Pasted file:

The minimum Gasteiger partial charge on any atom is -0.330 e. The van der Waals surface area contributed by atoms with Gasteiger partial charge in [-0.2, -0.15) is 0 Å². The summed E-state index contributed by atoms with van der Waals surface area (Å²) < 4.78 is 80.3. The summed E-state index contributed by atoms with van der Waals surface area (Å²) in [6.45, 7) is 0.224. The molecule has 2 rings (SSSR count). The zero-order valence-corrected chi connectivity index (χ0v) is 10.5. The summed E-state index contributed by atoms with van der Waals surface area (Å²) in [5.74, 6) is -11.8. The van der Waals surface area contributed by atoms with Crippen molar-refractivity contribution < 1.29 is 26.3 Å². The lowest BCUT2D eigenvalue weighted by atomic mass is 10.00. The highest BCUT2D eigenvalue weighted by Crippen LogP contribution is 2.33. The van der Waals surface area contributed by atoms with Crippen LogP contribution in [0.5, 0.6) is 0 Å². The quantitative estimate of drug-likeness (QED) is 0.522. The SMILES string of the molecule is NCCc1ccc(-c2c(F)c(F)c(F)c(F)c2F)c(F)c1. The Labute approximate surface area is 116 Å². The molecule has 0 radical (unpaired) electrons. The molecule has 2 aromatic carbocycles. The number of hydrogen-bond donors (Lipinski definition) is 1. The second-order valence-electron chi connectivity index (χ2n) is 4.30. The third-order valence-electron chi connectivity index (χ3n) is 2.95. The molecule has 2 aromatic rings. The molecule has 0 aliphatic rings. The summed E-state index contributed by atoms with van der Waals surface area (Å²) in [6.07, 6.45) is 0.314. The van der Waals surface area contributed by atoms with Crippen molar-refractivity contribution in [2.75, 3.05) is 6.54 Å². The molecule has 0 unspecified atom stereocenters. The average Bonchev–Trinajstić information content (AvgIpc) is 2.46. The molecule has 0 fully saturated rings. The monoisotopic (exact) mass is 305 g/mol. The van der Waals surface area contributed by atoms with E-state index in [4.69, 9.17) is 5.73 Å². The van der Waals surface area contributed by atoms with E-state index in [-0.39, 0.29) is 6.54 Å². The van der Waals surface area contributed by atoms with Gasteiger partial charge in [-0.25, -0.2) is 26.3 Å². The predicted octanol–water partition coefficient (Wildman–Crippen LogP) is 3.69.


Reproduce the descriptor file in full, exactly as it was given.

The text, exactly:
The minimum Gasteiger partial charge on any atom is -0.330 e. The van der Waals surface area contributed by atoms with Gasteiger partial charge in [-0.2, -0.15) is 0 Å². The summed E-state index contributed by atoms with van der Waals surface area (Å²) < 4.78 is 80.3. The summed E-state index contributed by atoms with van der Waals surface area (Å²) in [6.45, 7) is 0.224. The molecule has 2 rings (SSSR count). The zero-order valence-corrected chi connectivity index (χ0v) is 10.5. The summed E-state index contributed by atoms with van der Waals surface area (Å²) in [5.74, 6) is -11.8. The van der Waals surface area contributed by atoms with Crippen molar-refractivity contribution < 1.29 is 26.3 Å². The lowest BCUT2D eigenvalue weighted by atomic mass is 10.00. The highest BCUT2D eigenvalue weighted by Crippen LogP contribution is 2.33. The van der Waals surface area contributed by atoms with Crippen LogP contribution in [0.5, 0.6) is 0 Å². The quantitative estimate of drug-likeness (QED) is 0.522. The SMILES string of the molecule is NCCc1ccc(-c2c(F)c(F)c(F)c(F)c2F)c(F)c1. The Labute approximate surface area is 116 Å². The molecule has 0 radical (unpaired) electrons. The molecule has 2 aromatic carbocycles. The number of hydrogen-bond donors (Lipinski definition) is 1. The second-order valence-electron chi connectivity index (χ2n) is 4.30. The third-order valence-electron chi connectivity index (χ3n) is 2.95. The molecule has 2 aromatic rings. The molecule has 0 aliphatic rings. The summed E-state index contributed by atoms with van der Waals surface area (Å²) in [6.07, 6.45) is 0.314. The van der Waals surface area contributed by atoms with Crippen molar-refractivity contribution in [2.75, 3.05) is 6.54 Å². The molecule has 0 unspecified atom stereocenters. The average Bonchev–Trinajstić information content (AvgIpc) is 2.46. The molecule has 0 fully saturated rings. The monoisotopic (exact) mass is 305 g/mol. The van der Waals surface area contributed by atoms with E-state index in [4.69, 9.17) is 5.73 Å². The van der Waals surface area contributed by atoms with E-state index in [-0.39, 0.29) is 6.54 Å². The van der Waals surface area contributed by atoms with Gasteiger partial charge in [-0.25, -0.2) is 26.3 Å². The predicted octanol–water partition coefficient (Wildman–Crippen LogP) is 3.69.